BMW Embraces the Car of Tomorrow
A key question facing the automotive industry is what will be the car of tomorrow. Depleting oil reserves and rising environmental concerns have made the gas-guzzler a thing of the past, but what will replace it in the showroom. The issue was debated at the TAPA (Thailand Auto Parts & Accessories) 2014 trade show at the Bangkok International Trade and Exhibition Centre (BITEC) held from April 28 to May 1.
The exhibition was anticipated to attract more than 16,000 visitors over the four days of the event generating revenue of 800 million baht (US$24.6 million), augmenting what is already the largest automobile and auto-parts industry in the region. It is estimated that this year 2.4 million cars will roll off the country’s production line – half for export and half for domestic use. Already the country is responsible for more than half of the automobile and auto-parts production in the ASEAN region, and is ranked ninth globally for automobile construction.
One car manufacture convinced it knows which way the wind is blowing for its industry is BMW. “The automotive market in the future will be much different from the past,” said Jan Ehlen, Head of Government Affairs Southeast Asia (ASEAN), BMW AG at TAPA. “Today, global mega trends like increased urbanisation and environmental concerns influence the way cars are being sold, produced, designed and developed.”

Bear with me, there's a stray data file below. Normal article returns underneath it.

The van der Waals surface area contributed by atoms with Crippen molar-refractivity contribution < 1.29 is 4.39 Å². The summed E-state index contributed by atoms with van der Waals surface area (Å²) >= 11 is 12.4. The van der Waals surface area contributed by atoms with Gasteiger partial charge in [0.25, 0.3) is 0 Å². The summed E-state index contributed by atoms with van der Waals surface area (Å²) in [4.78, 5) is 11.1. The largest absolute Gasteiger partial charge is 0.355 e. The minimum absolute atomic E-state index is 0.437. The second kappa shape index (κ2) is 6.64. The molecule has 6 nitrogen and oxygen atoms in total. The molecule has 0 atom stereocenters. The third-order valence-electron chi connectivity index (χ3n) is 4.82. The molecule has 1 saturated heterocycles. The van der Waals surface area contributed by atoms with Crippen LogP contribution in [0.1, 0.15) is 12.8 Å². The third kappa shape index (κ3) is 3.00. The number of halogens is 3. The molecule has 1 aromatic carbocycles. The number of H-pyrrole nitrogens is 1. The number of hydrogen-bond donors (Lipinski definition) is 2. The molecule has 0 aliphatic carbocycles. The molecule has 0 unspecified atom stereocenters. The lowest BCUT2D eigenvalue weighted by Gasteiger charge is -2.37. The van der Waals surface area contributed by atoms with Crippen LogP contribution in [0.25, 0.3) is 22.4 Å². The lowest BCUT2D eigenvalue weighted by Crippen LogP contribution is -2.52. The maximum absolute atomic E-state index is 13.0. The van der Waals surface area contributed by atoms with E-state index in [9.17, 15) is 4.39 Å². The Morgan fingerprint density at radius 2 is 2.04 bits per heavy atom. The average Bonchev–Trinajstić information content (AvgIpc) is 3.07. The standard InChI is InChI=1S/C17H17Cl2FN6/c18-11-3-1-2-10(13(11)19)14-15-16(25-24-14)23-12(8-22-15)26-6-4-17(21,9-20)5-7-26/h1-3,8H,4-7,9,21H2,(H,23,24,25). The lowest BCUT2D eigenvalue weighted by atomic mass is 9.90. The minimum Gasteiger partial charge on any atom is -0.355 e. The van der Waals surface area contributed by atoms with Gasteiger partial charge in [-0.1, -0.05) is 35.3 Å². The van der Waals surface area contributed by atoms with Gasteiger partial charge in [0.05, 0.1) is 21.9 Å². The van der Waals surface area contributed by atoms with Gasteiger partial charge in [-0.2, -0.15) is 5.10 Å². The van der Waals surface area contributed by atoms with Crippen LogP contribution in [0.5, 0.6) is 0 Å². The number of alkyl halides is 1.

What goes for the rest of the world equally applies to Thailand at least in the long term, according to Krisda Utamote, Director Corporate Communications, BMW Group Thailand. “In the future, drivetrain technology will be much more diverse than today – this is as true for Thailand as it is for the rest of the world,” he said to Horizon Thailand after the show. “The number of electric cars and plug-in hybrid cars will increase in the long term, but in the medium-term, a large percentage of drivers will continue to use combustion engine cars, thus it is necessary to integrate technologies that reduce both fuel consumption and emission levels.”
The German multinational has made “consistent reduction of CO2 and other emissions” a key part of its corporate philosophy through its BMW EfficientDynamics Development Strategy, Utamote added. “BMW Group is consciously focusing its efforts on building up a broad technology base – because in the company’s point of view, the road to zero-emissions mobility will take in not only evolutionary technologies but also radical new solutions.” A core component of this is the company’s electrically powered cars such as the BMW i3 and BMW i8.
BMW has a long history in Thailand. BMW Group Thailand was established in 1998 and it currently assembles the 3 Series Sedan and Gran Turismo, 5 Series, 7 Series, X1, X3, and 1 Series. They will start assembling the X5 later in 2014.
Time will tell whether BMW’s vision proves correct, but Utamote believes it is one perfectly tailored for the Thai consumer. “Vehicles with Efficient Dynamics technologies cost less to run and achieve higher resale prices – perfectly fit for the Thai market in which ownership cost and resale value are among the top priorities for car buyers.”
Words by Mark Bibby Jackson
First Published in Horizon Thailand